May Employment Report

KEY DATA: Payrolls: +280,000; Private Sector: +262,000; Revisions: +32,000; Unemployment Rate: 5.5% (up 0.1 percentage point); Hourly Wages: 0.3%

IN A NUTSHELL: “It’s time the Fed faces the reality that businesses aren’t hiring lots of workers because the economy is weak.”

WHAT IT MEANS: The soft economy was then; a much better economy is now. It really looks like temporary factors slowed first quarter growth. Nothing says “good economy” more that strong job growth and that is precisely what we got in May. Indeed, the details of the report were almost universally good. On the payroll side, job increases were pretty much across the board. About the only real weakness was due to the problems in the oil patch. Between direct cut backs in mining and indirectly through reductions in manufacturing industries such as fabricated metals and machinery, the energy sector caused payrolls to fall by over 20,000 workers. With oil prices having rebounded somewhat, those cuts should fade. Meanwhile, the services sector is hiring like there is no tomorrow. Temporary help companies are seeing more business and that may be due to the inability of firms to find suitable workers. Even the government is back in the job creation business and not all of the gains were in education.

On the unemployment side of the report, the modest uptick in the unemployment rate can be discounted. In April, the rate was 5.44%. In May, it was 5.50%. An increase that small is not significant. More importantly, the labor force rose solidly and the labor force participation rate increased. Over the year, the participation rate has actually gone up, so it is hard to argue the 0.8 percentage point drop in the unemployment rate over the year is anything but real.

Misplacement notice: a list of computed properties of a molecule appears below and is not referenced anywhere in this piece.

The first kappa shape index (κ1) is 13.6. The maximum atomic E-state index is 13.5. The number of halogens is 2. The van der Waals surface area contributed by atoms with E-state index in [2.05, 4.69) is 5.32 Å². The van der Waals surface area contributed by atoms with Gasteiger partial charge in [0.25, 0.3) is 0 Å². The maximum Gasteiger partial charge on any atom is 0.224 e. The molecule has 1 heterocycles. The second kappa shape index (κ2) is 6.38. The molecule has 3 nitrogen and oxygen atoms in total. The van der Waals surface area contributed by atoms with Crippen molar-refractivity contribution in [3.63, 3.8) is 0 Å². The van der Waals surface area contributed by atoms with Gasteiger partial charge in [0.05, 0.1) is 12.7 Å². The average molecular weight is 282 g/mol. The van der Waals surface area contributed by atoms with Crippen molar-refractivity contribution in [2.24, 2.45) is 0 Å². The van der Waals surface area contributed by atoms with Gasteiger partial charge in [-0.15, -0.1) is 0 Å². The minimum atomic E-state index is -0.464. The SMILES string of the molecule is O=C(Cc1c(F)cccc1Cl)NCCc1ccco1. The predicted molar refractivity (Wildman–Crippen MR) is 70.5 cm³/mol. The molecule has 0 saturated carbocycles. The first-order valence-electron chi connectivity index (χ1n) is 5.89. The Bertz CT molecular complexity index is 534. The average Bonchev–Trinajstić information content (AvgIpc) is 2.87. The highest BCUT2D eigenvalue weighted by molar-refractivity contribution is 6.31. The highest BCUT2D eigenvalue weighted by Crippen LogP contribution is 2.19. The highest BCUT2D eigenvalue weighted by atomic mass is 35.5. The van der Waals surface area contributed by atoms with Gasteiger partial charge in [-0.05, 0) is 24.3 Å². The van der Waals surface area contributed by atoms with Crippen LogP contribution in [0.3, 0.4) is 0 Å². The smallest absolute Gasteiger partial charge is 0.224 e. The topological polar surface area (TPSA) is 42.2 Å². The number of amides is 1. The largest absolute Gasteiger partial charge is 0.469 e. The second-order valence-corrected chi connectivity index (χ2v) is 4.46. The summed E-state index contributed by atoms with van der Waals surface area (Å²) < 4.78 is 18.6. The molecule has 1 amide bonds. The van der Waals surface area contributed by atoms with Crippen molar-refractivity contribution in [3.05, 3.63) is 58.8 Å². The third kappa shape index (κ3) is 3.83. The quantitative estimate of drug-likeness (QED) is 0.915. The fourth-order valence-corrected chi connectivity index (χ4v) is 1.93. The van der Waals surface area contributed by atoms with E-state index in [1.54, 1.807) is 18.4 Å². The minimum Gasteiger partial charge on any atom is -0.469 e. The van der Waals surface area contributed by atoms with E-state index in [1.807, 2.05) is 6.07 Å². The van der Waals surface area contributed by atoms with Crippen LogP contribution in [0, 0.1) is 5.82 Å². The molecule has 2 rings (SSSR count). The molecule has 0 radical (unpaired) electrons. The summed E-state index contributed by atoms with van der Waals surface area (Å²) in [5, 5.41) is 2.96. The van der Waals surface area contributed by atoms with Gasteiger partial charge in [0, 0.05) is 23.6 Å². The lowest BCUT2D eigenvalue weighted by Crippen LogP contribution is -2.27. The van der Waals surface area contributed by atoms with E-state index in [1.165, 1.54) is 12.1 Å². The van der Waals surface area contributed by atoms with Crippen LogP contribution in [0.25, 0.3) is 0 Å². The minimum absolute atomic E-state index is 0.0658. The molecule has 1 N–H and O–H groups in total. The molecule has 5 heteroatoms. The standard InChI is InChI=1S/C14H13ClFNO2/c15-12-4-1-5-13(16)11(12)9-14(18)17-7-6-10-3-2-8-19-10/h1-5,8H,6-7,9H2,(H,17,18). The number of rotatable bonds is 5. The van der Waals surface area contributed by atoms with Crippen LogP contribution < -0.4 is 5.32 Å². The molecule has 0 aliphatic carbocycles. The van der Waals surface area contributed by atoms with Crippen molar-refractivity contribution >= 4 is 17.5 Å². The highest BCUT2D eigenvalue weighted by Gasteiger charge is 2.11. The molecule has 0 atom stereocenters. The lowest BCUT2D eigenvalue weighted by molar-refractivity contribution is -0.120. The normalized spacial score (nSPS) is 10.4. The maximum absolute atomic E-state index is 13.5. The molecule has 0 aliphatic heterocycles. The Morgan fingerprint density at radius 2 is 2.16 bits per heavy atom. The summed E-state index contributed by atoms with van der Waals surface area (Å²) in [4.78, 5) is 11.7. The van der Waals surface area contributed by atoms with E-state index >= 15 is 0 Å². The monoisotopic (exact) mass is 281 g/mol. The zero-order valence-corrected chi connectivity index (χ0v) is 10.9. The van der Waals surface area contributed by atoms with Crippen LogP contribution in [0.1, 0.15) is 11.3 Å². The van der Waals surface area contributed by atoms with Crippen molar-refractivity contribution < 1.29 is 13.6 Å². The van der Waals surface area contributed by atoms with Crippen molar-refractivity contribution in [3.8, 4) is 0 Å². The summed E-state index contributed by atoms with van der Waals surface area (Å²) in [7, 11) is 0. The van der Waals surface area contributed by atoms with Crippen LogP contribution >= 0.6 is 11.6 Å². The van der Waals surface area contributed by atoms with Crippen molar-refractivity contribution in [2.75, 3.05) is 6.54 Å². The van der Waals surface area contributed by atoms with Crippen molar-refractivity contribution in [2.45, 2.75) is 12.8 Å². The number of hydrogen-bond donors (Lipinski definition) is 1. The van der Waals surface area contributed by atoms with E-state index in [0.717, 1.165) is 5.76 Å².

On the wage side, a portion of the report that the Fed members have been paying close attention to, average hourly wages rose solidly and are now up 2.3% over the year. That is nothing spectacular, but it is accelerating, which is what the Fed wants to see. With aggregate hours increasing sharply, it looks like May personal income will be up big-time.

MARKETS AND FED POLICY IMPLICATIONS: One month of strong job gains doesn’t make the Fed hike in June, but it sure does raise the ante of a move sometime soon. The Fed members believe that they need some cover to raise rates even though most of them feel that they have overstayed their welcome at 0%. With job growth coming back and wages and total compensation on the rise, the conditions are nearly in place for the long-anticipated start of the process of rate normalization. I suspect the FOMC will note in the June 16-17 statement that it would like to see some confirmation of the improving growth. We get another jobs report before the July 28-29 meeting and given that the three-month average of 207,000 jobs created is probably below trend, don’t be surprised if the June report is strong as well. That would put pressure on the members to begin tightening right away. Chair Yellen said she would not be limited by the press conference schedule (there is none set for July), but it is likely she would want to face the press.   A September hike looks to be in the cards.